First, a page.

CDC recommends everyone over 6 months get the seasonal flu vaccine.
Although it’s generally more of a hassle than anything else, the flu can still be deadly, particularly for the elderly and young children. The Centers for Disease Control and Prevention has reported that there were at least 100 influenza-associated deaths among children last winter around the country.
But that doesn’t mean there aren’t steps that parents can take for both themselves and their kids. Those include everything from washing hands regularly to getting the annual flu vaccine. The CDC recommends that everyone over the age of 6 months get the seasonal flu vaccine.
“Prevention is the best cure for the flu,” says Katie Donnelly, an emergency medicine physician at Children’s National Health System. “There are no really good treatments for the flu—it’s mostly supportive care after that, and it’s much more than just a bad cold.”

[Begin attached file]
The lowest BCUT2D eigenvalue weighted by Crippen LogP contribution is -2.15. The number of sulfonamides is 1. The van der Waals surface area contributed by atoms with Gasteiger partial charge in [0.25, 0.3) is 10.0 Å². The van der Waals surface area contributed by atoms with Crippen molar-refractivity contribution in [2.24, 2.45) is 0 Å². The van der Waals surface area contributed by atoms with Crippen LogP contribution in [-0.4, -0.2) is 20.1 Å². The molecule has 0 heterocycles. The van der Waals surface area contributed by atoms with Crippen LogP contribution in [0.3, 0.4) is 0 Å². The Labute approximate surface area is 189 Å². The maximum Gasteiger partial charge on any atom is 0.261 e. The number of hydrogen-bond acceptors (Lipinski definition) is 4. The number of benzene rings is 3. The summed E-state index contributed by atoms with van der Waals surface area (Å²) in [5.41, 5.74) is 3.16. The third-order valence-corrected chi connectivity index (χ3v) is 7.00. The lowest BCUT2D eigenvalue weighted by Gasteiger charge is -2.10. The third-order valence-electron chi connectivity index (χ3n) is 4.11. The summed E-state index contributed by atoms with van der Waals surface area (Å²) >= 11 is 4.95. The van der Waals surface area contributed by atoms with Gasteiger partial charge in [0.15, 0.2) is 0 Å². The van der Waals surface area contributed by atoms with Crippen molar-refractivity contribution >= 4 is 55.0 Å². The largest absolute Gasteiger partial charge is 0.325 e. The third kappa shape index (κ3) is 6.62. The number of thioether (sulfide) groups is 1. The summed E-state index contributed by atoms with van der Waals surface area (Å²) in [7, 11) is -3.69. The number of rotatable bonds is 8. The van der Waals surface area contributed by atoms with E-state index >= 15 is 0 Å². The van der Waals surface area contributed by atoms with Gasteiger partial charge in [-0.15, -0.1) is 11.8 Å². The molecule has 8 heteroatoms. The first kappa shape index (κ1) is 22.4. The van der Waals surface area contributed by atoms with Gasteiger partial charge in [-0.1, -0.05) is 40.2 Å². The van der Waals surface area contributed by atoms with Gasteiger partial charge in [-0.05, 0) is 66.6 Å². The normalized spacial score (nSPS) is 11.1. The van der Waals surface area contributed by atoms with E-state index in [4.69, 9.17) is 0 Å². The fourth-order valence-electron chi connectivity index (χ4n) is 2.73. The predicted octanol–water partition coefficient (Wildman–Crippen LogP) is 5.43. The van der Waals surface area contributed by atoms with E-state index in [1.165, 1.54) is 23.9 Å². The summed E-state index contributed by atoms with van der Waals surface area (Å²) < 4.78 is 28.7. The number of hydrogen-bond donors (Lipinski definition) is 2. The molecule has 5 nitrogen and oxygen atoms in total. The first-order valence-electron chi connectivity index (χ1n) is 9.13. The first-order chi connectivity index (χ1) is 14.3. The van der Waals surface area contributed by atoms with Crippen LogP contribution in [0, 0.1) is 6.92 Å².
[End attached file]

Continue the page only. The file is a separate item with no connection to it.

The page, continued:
Donnelly recommends that parents consider bringing their kids to the doctor for a visit if a child is particularly fussy, complains of strong pain in the head, neck or ears or if they’re having a hard time breathing or showing signs of dehydration. If a child maintains a fever of 104 degrees for more than a day or hits that temperature several times, that might also be a sign that a trip to the doctor is needed. At the same time, she cautions that very young children under 3 months old, should be taken to the doctor if a fever spikes above 100.4 degrees.
The antiviral drug Tamiflu can be helpful in lessening symptoms of the flu, but only if it’s taken within 48 hours of the onset of the illness. Those who have come down with the illness, or their parents, should consult a doctor to see whether taking Tamiflu is appropriate.